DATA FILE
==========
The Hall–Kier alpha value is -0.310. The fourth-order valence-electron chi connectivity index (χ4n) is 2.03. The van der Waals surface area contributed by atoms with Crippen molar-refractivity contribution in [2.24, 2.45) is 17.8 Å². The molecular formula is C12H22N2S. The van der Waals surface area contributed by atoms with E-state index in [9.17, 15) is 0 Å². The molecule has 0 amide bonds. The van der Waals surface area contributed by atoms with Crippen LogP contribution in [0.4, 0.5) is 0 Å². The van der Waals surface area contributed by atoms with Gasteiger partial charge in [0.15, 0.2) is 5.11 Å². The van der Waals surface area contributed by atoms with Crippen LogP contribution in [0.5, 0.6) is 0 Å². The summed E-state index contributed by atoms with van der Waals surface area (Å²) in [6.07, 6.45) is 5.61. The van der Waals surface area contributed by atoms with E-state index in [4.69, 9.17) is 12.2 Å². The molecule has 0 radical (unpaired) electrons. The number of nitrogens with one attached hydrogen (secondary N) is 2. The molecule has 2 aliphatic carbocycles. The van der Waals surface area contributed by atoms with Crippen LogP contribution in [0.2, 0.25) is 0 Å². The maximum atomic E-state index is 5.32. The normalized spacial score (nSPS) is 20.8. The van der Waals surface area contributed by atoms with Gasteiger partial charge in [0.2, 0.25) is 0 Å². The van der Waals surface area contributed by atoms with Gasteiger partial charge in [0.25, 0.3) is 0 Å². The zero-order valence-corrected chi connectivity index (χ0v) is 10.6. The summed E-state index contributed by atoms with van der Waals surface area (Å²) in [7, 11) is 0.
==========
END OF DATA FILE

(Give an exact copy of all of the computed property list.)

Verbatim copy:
The Hall–Kier alpha value is -0.310. The fourth-order valence-electron chi connectivity index (χ4n) is 2.03. The van der Waals surface area contributed by atoms with Crippen molar-refractivity contribution in [2.24, 2.45) is 17.8 Å². The molecular formula is C12H22N2S. The van der Waals surface area contributed by atoms with E-state index in [9.17, 15) is 0 Å². The molecule has 0 amide bonds. The van der Waals surface area contributed by atoms with Crippen LogP contribution in [0.4, 0.5) is 0 Å². The van der Waals surface area contributed by atoms with Gasteiger partial charge in [0.15, 0.2) is 5.11 Å². The van der Waals surface area contributed by atoms with Crippen LogP contribution in [0.5, 0.6) is 0 Å². The summed E-state index contributed by atoms with van der Waals surface area (Å²) in [6.07, 6.45) is 5.61. The van der Waals surface area contributed by atoms with E-state index in [4.69, 9.17) is 12.2 Å². The molecule has 0 radical (unpaired) electrons. The number of nitrogens with one attached hydrogen (secondary N) is 2. The molecule has 2 aliphatic carbocycles. The van der Waals surface area contributed by atoms with Crippen LogP contribution in [0.2, 0.25) is 0 Å². The maximum atomic E-state index is 5.32. The normalized spacial score (nSPS) is 20.8. The van der Waals surface area contributed by atoms with Gasteiger partial charge in [0.2, 0.25) is 0 Å². The van der Waals surface area contributed by atoms with Gasteiger partial charge in [0.25, 0.3) is 0 Å². The zero-order valence-corrected chi connectivity index (χ0v) is 10.6. The summed E-state index contributed by atoms with van der Waals surface area (Å²) in [7, 11) is 0.